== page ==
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Editor's Note: The introduction to our three-part package takes a big-picture look at how BPM is changing healthcare. Here, Part II focuses on BPM's growing role in the industry's long-time push to eliminate paper records. And Part III examines BPM's role in helping healthcare organizations with ever-tougher regulatory compliance.

A long-time push to eliminate paper is finally catching on in the healthcare industry.

Helped in large part by federal economic incentives, facilities such as hospitals, doctors' offices, skilled nursing facilities, hospices and clinics are seeking ways to replace those long rows of bulging patient folders with digital data that's both portable and well-protected.

Experts say the move to electronic health records (EHR)is long overdue—but not surprising, given that, on the whole, the healthcare industry has lagged significantly behind other fields in adopting new management processes designed to improve efficiency. But because of the sensitive nature of health records and the need for accuracy—calling this a matter of life and death is not an overstatement—the move to EHR should be a deliberately paced procedure rather than an as-soon-as-possible rush job, experts say.

"It's an ongoing remediation process. It's not one 'out-of-the-box' solution," says George Zimmerman, Internet administrator and webmaster for St. Peter's Health Care Services in Albany, N.Y., who's widely known an innovator in healthcare BPM. "You want to phase it in."


In 2009, about $35 billion in federal economic-stimulus money was earmarked to promote the adoption of electronic medical records, and there are substantial subsidies available for doctors who go digital: as much as $44,000 through Medicare and $63,750 through Medicaid.

Moreover, studies are now showing that EHRs improve clinical outcomes. For example, in September 2011, The New England Journal of Medicine reported that diabetics whose healthcare providers used EHR technology had better outcomes than those whose providers relied on paper records.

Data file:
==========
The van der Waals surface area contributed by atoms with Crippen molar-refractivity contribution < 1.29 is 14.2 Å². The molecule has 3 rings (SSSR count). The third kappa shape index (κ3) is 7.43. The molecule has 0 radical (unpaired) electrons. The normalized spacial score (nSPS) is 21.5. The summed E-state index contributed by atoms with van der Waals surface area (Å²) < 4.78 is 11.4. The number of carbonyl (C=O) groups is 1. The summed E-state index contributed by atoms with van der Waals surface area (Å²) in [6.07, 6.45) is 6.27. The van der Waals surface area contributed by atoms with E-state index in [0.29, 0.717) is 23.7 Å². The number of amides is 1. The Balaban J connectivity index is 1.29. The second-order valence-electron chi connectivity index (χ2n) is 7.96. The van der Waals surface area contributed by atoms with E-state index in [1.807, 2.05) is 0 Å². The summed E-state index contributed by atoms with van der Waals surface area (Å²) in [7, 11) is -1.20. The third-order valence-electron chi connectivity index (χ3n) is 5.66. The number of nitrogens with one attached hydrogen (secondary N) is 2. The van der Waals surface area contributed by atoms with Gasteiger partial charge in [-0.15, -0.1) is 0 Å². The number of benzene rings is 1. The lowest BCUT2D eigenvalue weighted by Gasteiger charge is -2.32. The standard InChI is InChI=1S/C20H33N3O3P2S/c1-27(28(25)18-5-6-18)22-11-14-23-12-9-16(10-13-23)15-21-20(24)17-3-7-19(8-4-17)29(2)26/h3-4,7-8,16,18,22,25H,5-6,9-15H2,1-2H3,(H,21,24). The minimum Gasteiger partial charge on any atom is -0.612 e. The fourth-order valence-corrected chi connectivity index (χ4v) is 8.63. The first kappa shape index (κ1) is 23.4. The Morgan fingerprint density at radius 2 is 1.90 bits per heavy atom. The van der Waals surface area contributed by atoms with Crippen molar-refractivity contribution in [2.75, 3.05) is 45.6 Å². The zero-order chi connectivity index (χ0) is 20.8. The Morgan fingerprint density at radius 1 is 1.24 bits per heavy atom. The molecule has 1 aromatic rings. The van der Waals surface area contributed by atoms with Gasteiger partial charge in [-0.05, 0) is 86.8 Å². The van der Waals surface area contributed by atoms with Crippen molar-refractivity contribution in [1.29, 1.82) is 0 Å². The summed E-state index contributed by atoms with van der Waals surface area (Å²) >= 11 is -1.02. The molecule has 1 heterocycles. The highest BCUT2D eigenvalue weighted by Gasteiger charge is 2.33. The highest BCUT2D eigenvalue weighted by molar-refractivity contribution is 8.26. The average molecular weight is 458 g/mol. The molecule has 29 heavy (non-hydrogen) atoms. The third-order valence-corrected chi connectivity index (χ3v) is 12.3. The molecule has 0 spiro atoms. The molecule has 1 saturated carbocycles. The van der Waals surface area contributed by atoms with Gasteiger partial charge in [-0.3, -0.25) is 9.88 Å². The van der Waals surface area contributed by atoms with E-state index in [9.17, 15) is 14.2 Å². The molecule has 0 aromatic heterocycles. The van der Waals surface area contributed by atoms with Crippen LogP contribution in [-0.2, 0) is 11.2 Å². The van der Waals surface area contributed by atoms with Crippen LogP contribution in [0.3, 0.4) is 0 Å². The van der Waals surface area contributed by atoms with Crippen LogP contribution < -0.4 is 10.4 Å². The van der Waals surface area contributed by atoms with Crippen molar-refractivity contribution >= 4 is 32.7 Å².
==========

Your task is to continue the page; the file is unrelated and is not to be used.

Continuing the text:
Many sectors have taken the electronic plunge; the MaineHealth consortium recently implemented a Shared Health Record system—the motto is "one patient, one record." That is a sea change for the healthcare industry: "The battle for years has been: 'I'm not giving you my patient information,'" Zimmerman says.

But there's no sugarcoating the expense: Costs can run into the hundreds of thousands of dollars. Zimmerman, who frequently speaks on how St. Peter's implemented its EHR system, says he is sometimes hard-pressed to validate expenditures from a pure dollars-and-cents perspective for his audience.

"They want to see you've invested $1 million and [can answer the question] 'How am I going to see that return?'" he says. "It's hard to put your finger on a number that financial folks and accountants love to see because the overall goal is to improve patient care or the patient's experience while at your facility."

But the move to EHR is both inevitable and desirable, says Sandra Nunn, who has directed health information management at three organizations and is the author of author of "Enterprise Content Management and the Electronic Health Record" (AHIMA Press, 2012). Electronic records allow all entities involved with patient care to access all information related to a particular patient—and that can be crucial as patient moves through the healthcare system.

"There's a period of vulnerability where the patient arrives at a new facility without information needed to care for patient," says Steven J. Spear, a senior fellow at the Institute for Healthcare Improvement and a senior lecturer at the MIT Sloan School of Management. "If a patient is acute or the information is slow in arriving, or too ambiguous, the patient is at risk."